One of the most appealing features of this monograph is that its individual chapters, while clearly connected, also can stand alone. In particular, the last two chapters on female and male education could be considered separately from the rest of the book. Growing Up in Nineteenth-Century Ireland also contains an introduction that, rather than merely summarising what is to come in the body of the book, skilfully places Ireland within the literature on the intellectual developments of the late eighteenth and early nineteenth centuries. Particularly useful to students here will be Hatfield’s excellent summary of the historiography on, and theory of, childhood in Ireland and beyond. Another strength is how the author situates Ireland within broader geographical contexts. Throughout multiple chapters, she links local developments with European Enlightenment thought, British medical advice, and transnational educational theory. Here, her analysis could also be expanded to engage more fully with the Irish Diaspora in places like the United States and Australia.
Hatfield’s monograph demonstrates authoritatively that Irish ideas surrounding childhood—not only parenting and education but also, significantly, health and religion—grew out of middle-class sensibilities in the first three-quarters of the nineteenth century. Growing Up in Nineteenth-Century Ireland reveals more about ideals, representations, and constructions of childhood than children’s actual experiences. This is understandable, particularly given the available printed and visual evidence and the author’s focus on the middle classes and cultural history. Still, when the evidence allows, Hatfield attempts to place children’s experiences and even desires at the centre of analysis. She finds agency in some children’s actions, arguing for example that boys and girls asserted themselves by selecting particular items of clothing and destroying others, or by writing letters from school that expressed views on teachers and education. These intriguing glimpses of agency offer kernels that could be expanded by future scholars, but they appear to be few and far between in Hatfield’s sources on the middle classes.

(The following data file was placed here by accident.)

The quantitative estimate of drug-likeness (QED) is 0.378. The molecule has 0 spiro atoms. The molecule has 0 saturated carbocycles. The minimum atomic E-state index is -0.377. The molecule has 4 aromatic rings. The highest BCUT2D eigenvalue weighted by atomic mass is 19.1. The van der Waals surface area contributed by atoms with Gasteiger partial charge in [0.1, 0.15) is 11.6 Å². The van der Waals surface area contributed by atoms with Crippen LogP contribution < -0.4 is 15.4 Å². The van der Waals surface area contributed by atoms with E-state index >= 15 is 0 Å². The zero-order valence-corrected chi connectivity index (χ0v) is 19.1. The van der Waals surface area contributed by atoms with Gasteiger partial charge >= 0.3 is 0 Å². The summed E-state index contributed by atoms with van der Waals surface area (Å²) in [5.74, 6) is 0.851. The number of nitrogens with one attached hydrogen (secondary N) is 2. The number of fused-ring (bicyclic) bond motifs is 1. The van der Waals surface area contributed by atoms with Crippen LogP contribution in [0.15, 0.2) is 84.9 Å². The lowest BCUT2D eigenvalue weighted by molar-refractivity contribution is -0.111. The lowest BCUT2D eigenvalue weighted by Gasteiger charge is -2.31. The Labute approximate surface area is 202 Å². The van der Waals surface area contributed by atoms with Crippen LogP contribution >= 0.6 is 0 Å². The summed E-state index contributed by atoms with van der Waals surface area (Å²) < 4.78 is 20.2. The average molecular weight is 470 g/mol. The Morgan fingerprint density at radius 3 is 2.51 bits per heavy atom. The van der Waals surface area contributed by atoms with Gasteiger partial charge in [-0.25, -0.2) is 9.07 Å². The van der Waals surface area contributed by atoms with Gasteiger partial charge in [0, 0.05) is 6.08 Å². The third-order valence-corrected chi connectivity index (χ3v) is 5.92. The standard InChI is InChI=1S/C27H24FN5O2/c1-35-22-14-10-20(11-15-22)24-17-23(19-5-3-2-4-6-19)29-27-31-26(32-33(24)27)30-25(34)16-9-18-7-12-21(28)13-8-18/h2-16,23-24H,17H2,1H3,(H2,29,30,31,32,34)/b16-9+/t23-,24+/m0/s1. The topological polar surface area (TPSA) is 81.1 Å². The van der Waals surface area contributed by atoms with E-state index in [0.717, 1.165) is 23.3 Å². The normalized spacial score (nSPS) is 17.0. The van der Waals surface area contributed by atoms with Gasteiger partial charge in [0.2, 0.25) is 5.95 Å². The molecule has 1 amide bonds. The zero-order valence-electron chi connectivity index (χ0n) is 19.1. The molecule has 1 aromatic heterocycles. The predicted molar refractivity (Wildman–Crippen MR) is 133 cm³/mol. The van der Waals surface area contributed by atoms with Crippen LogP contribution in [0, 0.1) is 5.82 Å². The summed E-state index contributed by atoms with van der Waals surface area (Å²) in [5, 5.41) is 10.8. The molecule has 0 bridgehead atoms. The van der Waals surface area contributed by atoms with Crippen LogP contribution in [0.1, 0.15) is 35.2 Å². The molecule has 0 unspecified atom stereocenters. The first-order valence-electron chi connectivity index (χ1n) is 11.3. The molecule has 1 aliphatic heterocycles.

‘Children are forces of change, subjects to socialisation, objects of idealisation, and individuals with unique stories’, writes Hatfield. (2) Overall, Hatfield’s research reveals much more about socialisation and idealisation than children as ‘forces of change’ with ‘unique stories’. In this book, she provides a thorough synthesis of nineteenth-century cultural developments and does what she can, with limited sources, to illuminate actual children’s lives. Throughout, Hatfield convincingly demonstrates that childhood can be a window into larger issues, including ‘the contest for influence and control’ (24) that often has framed modern Ireland. Given the recent focus on childhood and institutions in Irish history, this is a concept worthy of further development. Growing Up in Nineteenth-Century Ireland should serve as a starting point for this conversation as well as the history of childhood in Ireland more broadly.
College of Charleston
Cara Delay, Professor of History at the College of Charleston, holds degrees from Boston College and Brandeis University. Her research analyses women, gender, and culture in nineteenth- and twentieth-century Ireland, with a particular focus on the history of reproduction, pregnancy, and childbirth. Co-authored with Beth Sundstrom, her new book, Birth Control: What Everyone Needs to Know, is forthcoming with Oxford University Press. At the College of Charleston, she teaches courses on women’s history and the history of birth and bodies.